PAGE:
CHICAGO — Senator Dick Durbin (D-IL) urged Heartland Alliance to investigate claims of physical and emotional abuse at Casa Guadalupe, a shelter run by the organization in Chicago, after the Washington Post detailed allegations from children who were cared for in the facility after they were separated from their parents.
Among the allegations of abuse included in the story and detailed in Sen. Durbin's letter to Heartland Alliance were a boy who said he was dragged from a soccer field, another who said he was denied medical care after breaking his arm, and a boy who alleges he was separated from his sister.
The Chicago City Council addressed issues of immigration and possible abuse at a meeting of its Human Relations Committee Tuesday, including testimony from a number of immigrants who are in the country illegally or are currently protected by DACA.
Among those who testified was a woman who came from Honduras with her five-month-old son. If that happened a few months ago, that woman would have been sent to detention, her child taken away from her and possibly taken to a Heartland Alliance facility in Chicago that cares for unaccompanied minors.
Heartland Alliance has taken in 73 children who were separated from their parents at the border, and another 450 children who came to the U.S. without their parents, as young as five months old to 17 years old. Evelyn Diaz, Heartland's president spoke to the City Council's Human Relations Committee about the crisis at the border and reuniting families Tuesday.
At the same time, new allegations came to light in the Washington Post from young children, nine, ten, and eleven years old who were cared for at Heartland's Casa Guadalupe. One nine-year-old boy said he got chicken pox and was put in isolation for three weeks. When he tried to get out, workers put a gate up. He told the post, "I felt like a prisoner. I felt like a dog."
"The children in our care are sad and scared and want to be with their parents and we want to be responsive to that," Diaz said.
Diaz says the paperwork that comes with the children is incomplete, so there are teams working 24/7 to help find the parents, help them communicate with their children, and eventually reunite them. Contrary to other facilities, children are not kept in cages or large and sterile environments, according to Diaz. There are clinical social workers, physicians, psychiatrists and teachers who care for them.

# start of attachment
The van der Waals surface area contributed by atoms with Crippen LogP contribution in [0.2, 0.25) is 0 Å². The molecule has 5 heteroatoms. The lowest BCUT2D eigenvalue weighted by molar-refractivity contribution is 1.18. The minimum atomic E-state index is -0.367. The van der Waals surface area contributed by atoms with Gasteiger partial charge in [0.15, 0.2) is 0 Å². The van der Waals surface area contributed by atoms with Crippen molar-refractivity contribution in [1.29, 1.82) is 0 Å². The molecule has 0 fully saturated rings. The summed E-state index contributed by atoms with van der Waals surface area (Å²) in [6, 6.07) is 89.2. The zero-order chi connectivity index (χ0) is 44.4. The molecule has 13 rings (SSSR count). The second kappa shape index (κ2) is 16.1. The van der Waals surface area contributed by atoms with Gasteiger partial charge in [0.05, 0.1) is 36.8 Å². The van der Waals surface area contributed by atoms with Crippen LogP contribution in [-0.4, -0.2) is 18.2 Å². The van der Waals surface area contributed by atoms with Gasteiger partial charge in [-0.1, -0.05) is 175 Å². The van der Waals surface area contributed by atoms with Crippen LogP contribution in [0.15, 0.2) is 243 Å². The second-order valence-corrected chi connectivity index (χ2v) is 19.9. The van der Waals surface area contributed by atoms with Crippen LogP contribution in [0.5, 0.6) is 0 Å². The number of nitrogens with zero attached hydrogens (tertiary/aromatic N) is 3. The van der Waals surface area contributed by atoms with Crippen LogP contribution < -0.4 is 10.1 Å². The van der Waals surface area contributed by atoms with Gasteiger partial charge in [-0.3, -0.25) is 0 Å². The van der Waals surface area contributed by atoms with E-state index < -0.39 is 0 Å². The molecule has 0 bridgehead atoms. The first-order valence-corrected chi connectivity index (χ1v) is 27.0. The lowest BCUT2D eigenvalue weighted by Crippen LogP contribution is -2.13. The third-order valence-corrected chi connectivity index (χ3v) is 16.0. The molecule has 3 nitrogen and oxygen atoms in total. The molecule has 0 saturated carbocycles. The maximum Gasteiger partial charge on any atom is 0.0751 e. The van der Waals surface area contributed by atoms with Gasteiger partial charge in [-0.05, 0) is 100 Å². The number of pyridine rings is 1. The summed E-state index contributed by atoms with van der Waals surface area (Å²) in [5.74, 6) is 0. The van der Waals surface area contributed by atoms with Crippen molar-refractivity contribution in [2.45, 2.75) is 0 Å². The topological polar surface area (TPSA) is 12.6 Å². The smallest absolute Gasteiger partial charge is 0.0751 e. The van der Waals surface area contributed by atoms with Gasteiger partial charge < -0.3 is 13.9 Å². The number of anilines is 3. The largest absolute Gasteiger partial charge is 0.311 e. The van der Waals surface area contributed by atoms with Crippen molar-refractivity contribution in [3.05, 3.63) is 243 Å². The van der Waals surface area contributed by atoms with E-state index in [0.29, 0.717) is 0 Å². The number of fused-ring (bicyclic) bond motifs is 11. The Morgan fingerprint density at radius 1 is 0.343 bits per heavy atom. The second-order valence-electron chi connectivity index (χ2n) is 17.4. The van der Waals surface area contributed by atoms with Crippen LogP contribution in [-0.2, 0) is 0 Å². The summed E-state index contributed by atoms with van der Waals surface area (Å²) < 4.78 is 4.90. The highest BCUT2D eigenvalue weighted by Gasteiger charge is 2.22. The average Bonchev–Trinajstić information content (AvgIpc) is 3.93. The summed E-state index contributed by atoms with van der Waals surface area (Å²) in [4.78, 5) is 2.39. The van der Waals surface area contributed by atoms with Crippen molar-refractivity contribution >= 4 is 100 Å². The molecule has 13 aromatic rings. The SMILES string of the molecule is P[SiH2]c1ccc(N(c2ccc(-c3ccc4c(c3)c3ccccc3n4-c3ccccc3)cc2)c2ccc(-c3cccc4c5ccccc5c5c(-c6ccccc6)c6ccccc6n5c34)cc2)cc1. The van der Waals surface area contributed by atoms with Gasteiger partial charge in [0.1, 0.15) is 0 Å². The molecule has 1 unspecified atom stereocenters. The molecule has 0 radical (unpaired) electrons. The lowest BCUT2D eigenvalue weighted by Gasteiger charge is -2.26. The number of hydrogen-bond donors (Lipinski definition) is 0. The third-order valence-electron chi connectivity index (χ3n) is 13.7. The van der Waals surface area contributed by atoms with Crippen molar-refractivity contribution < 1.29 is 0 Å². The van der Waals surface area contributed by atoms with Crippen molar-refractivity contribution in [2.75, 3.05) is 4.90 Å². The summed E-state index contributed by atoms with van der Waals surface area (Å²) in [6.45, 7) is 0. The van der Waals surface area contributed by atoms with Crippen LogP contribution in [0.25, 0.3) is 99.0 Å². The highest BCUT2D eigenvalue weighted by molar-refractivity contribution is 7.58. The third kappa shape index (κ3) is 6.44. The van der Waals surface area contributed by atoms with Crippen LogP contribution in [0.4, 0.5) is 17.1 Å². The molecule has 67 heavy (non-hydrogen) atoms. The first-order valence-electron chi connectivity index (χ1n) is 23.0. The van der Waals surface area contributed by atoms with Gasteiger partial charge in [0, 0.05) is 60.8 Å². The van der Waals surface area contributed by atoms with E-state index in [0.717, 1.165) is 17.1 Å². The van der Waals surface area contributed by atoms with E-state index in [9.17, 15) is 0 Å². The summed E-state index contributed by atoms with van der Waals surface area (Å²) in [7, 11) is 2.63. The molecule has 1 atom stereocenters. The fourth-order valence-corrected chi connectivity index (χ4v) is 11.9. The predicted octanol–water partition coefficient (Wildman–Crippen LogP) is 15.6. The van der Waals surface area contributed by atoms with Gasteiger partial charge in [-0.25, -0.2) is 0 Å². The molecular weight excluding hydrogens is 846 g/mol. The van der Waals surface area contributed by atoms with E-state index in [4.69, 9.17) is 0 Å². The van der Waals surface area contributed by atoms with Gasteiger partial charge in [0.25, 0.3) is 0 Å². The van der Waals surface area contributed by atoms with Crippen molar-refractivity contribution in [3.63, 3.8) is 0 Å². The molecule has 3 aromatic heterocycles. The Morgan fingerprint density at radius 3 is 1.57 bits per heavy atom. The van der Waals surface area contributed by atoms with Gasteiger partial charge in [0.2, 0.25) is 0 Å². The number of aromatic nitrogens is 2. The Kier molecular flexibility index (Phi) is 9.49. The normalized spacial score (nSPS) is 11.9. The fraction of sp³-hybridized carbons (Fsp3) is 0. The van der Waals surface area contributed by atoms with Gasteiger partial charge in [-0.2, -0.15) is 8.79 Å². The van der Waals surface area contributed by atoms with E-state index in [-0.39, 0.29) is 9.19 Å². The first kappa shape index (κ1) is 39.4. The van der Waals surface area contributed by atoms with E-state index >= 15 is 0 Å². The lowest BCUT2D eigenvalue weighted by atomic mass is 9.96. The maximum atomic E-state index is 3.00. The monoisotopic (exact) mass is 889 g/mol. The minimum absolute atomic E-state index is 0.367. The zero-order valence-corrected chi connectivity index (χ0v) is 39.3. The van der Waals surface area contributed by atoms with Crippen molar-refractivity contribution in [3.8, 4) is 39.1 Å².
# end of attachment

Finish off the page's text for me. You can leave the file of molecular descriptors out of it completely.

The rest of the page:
"The Chicago shelter feels different from other shelters. It feels like a loving place," Diaz said.
After her testimony, Diaz left quickly and refused to answer any questions.
Sen. Durbin called on Heartland Alliance to look into the allegations Tuesday, saying these children have already endured far too much trauma.
Heartland Alliance released a statement saying:
Recent allegations about our programs are disturbing as they do not reflect our values or the quality of care we strive to provide. We immediately initiated an investigation upon learning of these allegations over the weekend, and we welcome Senator Durbin’s call for an investigation of our programs from the Office of Inspector General. If any investigation reveals that a staff member placed a child in danger or did not follow protocols, we will immediately remove them from their duties. We have augmented the staff capacity and oversight at our shelters while we await the outcome of any and all investigations, and all shelter staff are receiving additional mandatory training on trauma-informed care by the end of July.
Ensuring the safety and well-being of children is our top priority. We have extensive policies, procedures, and standards of care that guide our approach to ensure the safety and well-being of all children in our care. It is not our practice to ever use injections for behavior management—our staff are well-trained in handling childcare and emotional issues. We provide a structure of learning and play at our shelters, children are given age-appropriate chores, and we nurture all children in our care. And, as we run residential shelters, we are proactive in preventing the spread of communicable diseases to keep from spreading illnesses among children.